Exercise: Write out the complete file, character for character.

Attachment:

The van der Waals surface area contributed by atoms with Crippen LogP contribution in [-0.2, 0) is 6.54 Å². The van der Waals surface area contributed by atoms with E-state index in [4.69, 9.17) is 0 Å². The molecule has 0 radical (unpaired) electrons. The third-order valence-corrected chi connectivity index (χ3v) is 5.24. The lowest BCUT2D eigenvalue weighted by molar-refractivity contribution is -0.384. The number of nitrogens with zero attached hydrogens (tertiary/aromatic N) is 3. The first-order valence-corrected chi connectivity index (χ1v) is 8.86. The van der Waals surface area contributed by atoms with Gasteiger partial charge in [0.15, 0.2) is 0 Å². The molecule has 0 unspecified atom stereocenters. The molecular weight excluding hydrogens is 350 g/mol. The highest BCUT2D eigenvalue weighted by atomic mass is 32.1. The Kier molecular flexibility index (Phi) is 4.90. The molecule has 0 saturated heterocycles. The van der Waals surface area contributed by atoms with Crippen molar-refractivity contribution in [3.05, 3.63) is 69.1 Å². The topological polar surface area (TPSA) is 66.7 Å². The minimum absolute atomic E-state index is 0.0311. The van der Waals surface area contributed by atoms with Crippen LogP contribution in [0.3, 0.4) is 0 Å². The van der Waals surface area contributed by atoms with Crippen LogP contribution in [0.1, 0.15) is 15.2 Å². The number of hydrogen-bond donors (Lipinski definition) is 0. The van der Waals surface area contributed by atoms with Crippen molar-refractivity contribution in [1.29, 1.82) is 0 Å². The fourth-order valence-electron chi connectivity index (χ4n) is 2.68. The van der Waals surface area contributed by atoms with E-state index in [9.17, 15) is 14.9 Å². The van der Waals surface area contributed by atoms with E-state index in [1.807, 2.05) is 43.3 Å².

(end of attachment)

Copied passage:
The van der Waals surface area contributed by atoms with Crippen LogP contribution in [-0.2, 0) is 6.54 Å². The van der Waals surface area contributed by atoms with E-state index in [4.69, 9.17) is 0 Å². The molecule has 0 radical (unpaired) electrons. The third-order valence-corrected chi connectivity index (χ3v) is 5.24. The lowest BCUT2D eigenvalue weighted by molar-refractivity contribution is -0.384. The number of nitrogens with zero attached hydrogens (tertiary/aromatic N) is 3. The first-order valence-corrected chi connectivity index (χ1v) is 8.86. The van der Waals surface area contributed by atoms with Gasteiger partial charge in [0.15, 0.2) is 0 Å². The molecule has 0 unspecified atom stereocenters. The molecular weight excluding hydrogens is 350 g/mol. The highest BCUT2D eigenvalue weighted by atomic mass is 32.1. The Kier molecular flexibility index (Phi) is 4.90. The molecule has 0 saturated heterocycles. The van der Waals surface area contributed by atoms with Crippen molar-refractivity contribution in [3.05, 3.63) is 69.1 Å². The topological polar surface area (TPSA) is 66.7 Å². The minimum absolute atomic E-state index is 0.0311. The van der Waals surface area contributed by atoms with Crippen LogP contribution in [0.3, 0.4) is 0 Å². The van der Waals surface area contributed by atoms with Crippen LogP contribution in [0.1, 0.15) is 15.2 Å². The number of hydrogen-bond donors (Lipinski definition) is 0. The van der Waals surface area contributed by atoms with Crippen molar-refractivity contribution in [1.29, 1.82) is 0 Å². The fourth-order valence-electron chi connectivity index (χ4n) is 2.68. The van der Waals surface area contributed by atoms with E-state index in [9.17, 15) is 14.9 Å². The van der Waals surface area contributed by atoms with E-state index in [1.807, 2.05) is 43.3 Å².